For whatever reason, some families around Thanksgiving end up celebrating 3 or 4 holidays at once with it being Memorial day, Easter and Thanksgiving all wrapped up into one.
By Thanksgiving afternoon, people will begin to post plates piled high with bbq ribs, fried catfish, spaghetti, lasagna, turkey, dressing, cranberry sauce, macaroni and cheese, potato salad, cornbread, baked beans, rolls, turnip greens, candied yams, green beans and ham if there’s any more room left on the plate. If not, there’s always an extra plate off to the side for all of the food that didn’t make it on to the first plate. Yep, I was guilty as charged and would have the nerve to go back for seconds lol. Just greedy!
During the months of October through December, people experience the most weight gain as well as sadness due to the loss of loved ones not around for the holidays, numerous festivities surrounded by food, and the changing of the weather called SAD (Seasonal Affective Disorder) which can cause mood swings, depression, and emotional eating. This year, it’s even more prevalent because of the pandemic, extra precautions, not being able to visit and fellowship with friends and loved ones, or having lost loved ones due to covid and other illnesses.
This holiday season, be intentional with you, your mood, and your holiday spread so that your weight doesn’t spread.
Here are a few Thanksgiving and holiday tidbits to help keep your weight gain at a minimum and your mood in good spirits:
•Plan your entire meal now where there’s a healthy balance of proteins, carbs and veggies with a few sweet treats as your indulgences on your menu.
• Prepare two to three healthy proteins at best if you have a large family. One or 2 if small. No need to deep fry your turkey or anything else for that matter. Save your heart and those calories.
•Choose your carbs wisely. If you’re going to make your granny’s infamous 6 cheese macaroni and cheese, there’s no need for you to make another pasta dish. More than likely you will have dressing/stuffing as well as a rice dish, sweet potatoes and mashed potatoes as a part of your menu. Choose the 2 carbs you love to eat and can’t get but a few times a year. You still have to practice portion control.
•When preparing and seasoning your greens, beans, etc don’t use pork or smoked meats including turkey. Both are loaded with sodium. You can prepare flavorful veggies without the meat. Besides some of your family members may be vegan/vegetarian. It would be great if they’re able to eat more than just the potato salad lol.
•If you plan on eating the dressing/stuffing, skip getting any extra bread, rolls or cornbread. Those are unnecessary calories that can be saved on dessert. Yeah, you want to mash the cornbread in the juice from your greens, but why eat cornbread dressing and a piece of cornbread smh lol.
•If you’re not cooking but plan on getting your meal catered, make sure it’s coming from a covid friendly establishment that’s up to code in following safe food practices while providing you options for purchasing a well balanced meal.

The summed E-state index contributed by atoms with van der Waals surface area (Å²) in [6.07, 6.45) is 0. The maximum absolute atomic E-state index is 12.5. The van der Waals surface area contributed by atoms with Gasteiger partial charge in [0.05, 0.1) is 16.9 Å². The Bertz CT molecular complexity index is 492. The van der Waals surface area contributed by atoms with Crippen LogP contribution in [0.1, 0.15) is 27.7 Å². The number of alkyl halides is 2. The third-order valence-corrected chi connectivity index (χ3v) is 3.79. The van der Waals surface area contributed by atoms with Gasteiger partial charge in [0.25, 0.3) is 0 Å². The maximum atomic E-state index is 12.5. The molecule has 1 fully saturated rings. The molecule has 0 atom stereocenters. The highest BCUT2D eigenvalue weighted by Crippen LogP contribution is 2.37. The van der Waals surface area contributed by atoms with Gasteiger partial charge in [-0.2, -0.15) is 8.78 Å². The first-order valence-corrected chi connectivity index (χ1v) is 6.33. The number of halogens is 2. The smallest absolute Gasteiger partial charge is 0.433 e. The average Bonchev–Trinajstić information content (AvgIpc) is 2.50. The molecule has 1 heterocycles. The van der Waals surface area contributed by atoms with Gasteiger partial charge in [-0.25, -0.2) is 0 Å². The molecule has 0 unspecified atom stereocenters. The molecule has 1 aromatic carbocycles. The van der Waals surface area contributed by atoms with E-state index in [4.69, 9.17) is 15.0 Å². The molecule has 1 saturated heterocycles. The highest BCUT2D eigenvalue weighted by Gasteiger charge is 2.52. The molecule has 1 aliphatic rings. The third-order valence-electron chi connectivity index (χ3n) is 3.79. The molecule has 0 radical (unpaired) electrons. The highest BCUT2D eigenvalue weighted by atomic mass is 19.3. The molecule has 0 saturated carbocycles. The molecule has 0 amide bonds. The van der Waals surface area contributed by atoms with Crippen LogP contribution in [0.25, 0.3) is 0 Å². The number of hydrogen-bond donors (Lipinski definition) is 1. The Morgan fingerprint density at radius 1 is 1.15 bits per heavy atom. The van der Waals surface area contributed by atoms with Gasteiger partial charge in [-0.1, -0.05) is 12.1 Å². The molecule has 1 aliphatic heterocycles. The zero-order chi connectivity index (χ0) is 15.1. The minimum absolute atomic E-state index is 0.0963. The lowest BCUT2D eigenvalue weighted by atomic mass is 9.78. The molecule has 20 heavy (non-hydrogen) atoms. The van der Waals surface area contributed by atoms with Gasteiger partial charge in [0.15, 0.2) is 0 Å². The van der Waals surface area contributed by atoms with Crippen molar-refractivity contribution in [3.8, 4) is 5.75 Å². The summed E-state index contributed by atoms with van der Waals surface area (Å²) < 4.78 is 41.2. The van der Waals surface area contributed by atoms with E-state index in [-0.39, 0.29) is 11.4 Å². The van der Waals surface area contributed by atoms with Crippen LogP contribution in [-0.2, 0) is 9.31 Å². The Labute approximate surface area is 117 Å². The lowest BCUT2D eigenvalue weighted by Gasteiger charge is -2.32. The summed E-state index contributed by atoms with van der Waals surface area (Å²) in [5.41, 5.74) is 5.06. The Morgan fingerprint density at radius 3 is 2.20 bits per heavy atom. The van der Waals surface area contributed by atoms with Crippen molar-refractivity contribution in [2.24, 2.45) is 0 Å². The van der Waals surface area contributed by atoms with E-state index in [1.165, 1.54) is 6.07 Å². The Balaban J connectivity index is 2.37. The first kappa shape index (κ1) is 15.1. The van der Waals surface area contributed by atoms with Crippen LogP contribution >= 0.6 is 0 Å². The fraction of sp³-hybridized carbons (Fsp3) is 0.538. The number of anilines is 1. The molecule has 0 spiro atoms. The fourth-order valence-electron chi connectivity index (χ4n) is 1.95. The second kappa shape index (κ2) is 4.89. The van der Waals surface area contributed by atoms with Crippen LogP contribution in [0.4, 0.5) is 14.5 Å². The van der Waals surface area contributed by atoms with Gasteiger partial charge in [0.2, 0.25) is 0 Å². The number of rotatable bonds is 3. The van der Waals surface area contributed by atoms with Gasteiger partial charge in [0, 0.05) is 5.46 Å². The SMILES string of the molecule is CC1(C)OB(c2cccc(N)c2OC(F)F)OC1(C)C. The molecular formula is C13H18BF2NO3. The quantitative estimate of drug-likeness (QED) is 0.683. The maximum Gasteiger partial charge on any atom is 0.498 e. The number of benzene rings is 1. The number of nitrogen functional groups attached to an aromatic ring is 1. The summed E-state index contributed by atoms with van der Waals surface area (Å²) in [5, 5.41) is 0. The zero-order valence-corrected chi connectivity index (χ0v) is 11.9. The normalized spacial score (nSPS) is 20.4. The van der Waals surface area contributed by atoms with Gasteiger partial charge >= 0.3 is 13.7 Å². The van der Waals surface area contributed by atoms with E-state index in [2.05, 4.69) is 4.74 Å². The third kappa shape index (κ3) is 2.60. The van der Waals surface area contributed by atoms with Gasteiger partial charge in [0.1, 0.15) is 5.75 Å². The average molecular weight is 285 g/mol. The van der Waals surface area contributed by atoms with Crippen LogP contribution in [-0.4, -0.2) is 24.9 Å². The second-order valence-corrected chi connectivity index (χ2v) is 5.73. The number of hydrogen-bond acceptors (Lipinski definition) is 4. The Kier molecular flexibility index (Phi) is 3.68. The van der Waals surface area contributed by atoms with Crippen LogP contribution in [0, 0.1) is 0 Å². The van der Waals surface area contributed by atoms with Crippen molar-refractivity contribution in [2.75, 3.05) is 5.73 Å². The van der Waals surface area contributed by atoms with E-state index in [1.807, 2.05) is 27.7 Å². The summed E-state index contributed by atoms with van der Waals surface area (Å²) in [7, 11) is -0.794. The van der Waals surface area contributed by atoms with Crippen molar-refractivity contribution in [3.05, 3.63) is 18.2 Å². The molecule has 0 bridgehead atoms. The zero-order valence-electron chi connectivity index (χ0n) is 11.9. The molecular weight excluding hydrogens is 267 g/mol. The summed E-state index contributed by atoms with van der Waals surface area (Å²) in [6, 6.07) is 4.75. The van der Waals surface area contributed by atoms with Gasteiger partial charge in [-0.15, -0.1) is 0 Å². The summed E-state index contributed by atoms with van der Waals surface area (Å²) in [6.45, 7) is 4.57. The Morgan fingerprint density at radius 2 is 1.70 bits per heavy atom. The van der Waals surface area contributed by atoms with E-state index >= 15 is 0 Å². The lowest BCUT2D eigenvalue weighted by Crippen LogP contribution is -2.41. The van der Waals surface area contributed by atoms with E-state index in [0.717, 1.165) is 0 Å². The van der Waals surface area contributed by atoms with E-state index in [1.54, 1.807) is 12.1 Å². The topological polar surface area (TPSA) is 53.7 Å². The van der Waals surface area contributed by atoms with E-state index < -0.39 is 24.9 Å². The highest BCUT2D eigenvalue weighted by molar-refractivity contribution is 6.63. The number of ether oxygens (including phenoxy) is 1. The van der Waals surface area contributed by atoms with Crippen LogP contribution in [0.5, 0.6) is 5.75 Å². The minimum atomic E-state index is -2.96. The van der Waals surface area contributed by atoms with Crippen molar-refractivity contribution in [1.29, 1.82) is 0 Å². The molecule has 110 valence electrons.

•There’s no need to open up a bakery for one or two days by making and baking every cake, cobbler, pie, cookies, or dessert known to man. Cook 2 or 3 special desserts. Eat a small sample of each one or just a little more of your favorite one. Resist the temptation.
•Be sure to keep your scheduled workouts. Staying active is important this holiday season. You might not be able to avoid gaining some weight, but imagine if you didn’t workout at all how many more pounds you would have to lose. Besides, exercising, practicing yoga and mindfulness helps to release those happy endorphins that will decrease your possible mood swings, sadness, anxiety, depression, emotional eating and feeling the loss of a loved one.
•Be intentional in who you give your energy to and surround yourself with this holiday season especially during this pandemic. Everyone isn’t taking this virus seriously enough, practicing safe social distancing, masking it up, or caring about others in keeping them safe and healthy. You can only control your actions and who you let come around you. You know where and who you’ve been around, but you can’t vouch for all of their whereabouts.
•Be around people who uplift you, are positive, care about your safety, and won’t tank your mental health or weight loss goals. This applies to friends, family and co-workers. Don’t allow people to drain you to the point where you’re left feeling empty. Protect your spirit. Your soul requires more of you.
•Don’t isolate yourself. An idle mind is the devil’s playground. Call, FaceTime or zoom in for some human connection. People need people. Thank goodness for technology.
•Remember the happy times with lost loved ones this holiday season. 2020 has no chill. Turn your tears into smiles. They would want that from you.
•When you find yourself stressed out or depressed, find an activity to do that brings you joy or go for a walk rather than find something to eat. Emotional eating never solves the underlying problem. It only contributes to creating more problems.
You have what it takes to win the war on weight gain and SAD this holiday season. The biggest battle is the thing between your two ears.
Live more. Worry less. Live and Be Well.